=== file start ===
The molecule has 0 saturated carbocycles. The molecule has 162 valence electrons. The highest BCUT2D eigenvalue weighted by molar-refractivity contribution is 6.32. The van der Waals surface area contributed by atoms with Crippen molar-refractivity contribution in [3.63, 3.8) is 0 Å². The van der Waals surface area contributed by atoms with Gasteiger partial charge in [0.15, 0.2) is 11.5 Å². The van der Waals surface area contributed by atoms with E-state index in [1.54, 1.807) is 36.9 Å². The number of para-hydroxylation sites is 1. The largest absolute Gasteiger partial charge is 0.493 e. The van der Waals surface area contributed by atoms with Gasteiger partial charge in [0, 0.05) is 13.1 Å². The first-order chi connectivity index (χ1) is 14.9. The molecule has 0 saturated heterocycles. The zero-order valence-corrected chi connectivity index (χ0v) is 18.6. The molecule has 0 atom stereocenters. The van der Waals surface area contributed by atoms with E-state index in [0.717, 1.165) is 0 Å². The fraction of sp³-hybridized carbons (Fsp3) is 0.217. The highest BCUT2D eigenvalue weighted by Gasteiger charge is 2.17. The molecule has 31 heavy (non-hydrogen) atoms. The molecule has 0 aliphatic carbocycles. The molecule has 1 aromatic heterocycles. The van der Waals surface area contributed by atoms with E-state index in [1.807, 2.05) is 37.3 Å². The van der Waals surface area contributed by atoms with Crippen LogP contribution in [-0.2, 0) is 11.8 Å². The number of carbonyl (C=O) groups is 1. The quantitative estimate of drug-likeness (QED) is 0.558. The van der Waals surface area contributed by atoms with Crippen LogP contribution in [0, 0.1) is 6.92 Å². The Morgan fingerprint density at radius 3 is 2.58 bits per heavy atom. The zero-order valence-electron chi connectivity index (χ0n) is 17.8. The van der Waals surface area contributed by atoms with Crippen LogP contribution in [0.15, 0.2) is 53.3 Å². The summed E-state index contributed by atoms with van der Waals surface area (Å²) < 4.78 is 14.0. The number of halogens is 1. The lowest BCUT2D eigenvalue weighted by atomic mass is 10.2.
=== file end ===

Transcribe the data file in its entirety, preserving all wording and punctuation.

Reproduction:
The molecule has 0 saturated carbocycles. The molecule has 162 valence electrons. The highest BCUT2D eigenvalue weighted by molar-refractivity contribution is 6.32. The van der Waals surface area contributed by atoms with Crippen molar-refractivity contribution in [3.63, 3.8) is 0 Å². The van der Waals surface area contributed by atoms with Gasteiger partial charge in [0.15, 0.2) is 11.5 Å². The van der Waals surface area contributed by atoms with E-state index in [1.54, 1.807) is 36.9 Å². The number of para-hydroxylation sites is 1. The largest absolute Gasteiger partial charge is 0.493 e. The van der Waals surface area contributed by atoms with Gasteiger partial charge in [0, 0.05) is 13.1 Å². The first-order chi connectivity index (χ1) is 14.9. The molecule has 0 saturated heterocycles. The zero-order valence-corrected chi connectivity index (χ0v) is 18.6. The molecule has 0 atom stereocenters. The van der Waals surface area contributed by atoms with E-state index in [0.717, 1.165) is 0 Å². The fraction of sp³-hybridized carbons (Fsp3) is 0.217. The highest BCUT2D eigenvalue weighted by Gasteiger charge is 2.17. The molecule has 31 heavy (non-hydrogen) atoms. The molecule has 0 aliphatic carbocycles. The molecule has 1 aromatic heterocycles. The van der Waals surface area contributed by atoms with E-state index in [1.807, 2.05) is 37.3 Å². The van der Waals surface area contributed by atoms with Crippen LogP contribution in [-0.2, 0) is 11.8 Å². The number of carbonyl (C=O) groups is 1. The quantitative estimate of drug-likeness (QED) is 0.558. The van der Waals surface area contributed by atoms with Crippen LogP contribution in [0, 0.1) is 6.92 Å². The Morgan fingerprint density at radius 3 is 2.58 bits per heavy atom. The zero-order valence-electron chi connectivity index (χ0n) is 17.8. The van der Waals surface area contributed by atoms with Crippen LogP contribution in [0.15, 0.2) is 53.3 Å². The summed E-state index contributed by atoms with van der Waals surface area (Å²) < 4.78 is 14.0. The number of halogens is 1. The lowest BCUT2D eigenvalue weighted by atomic mass is 10.2.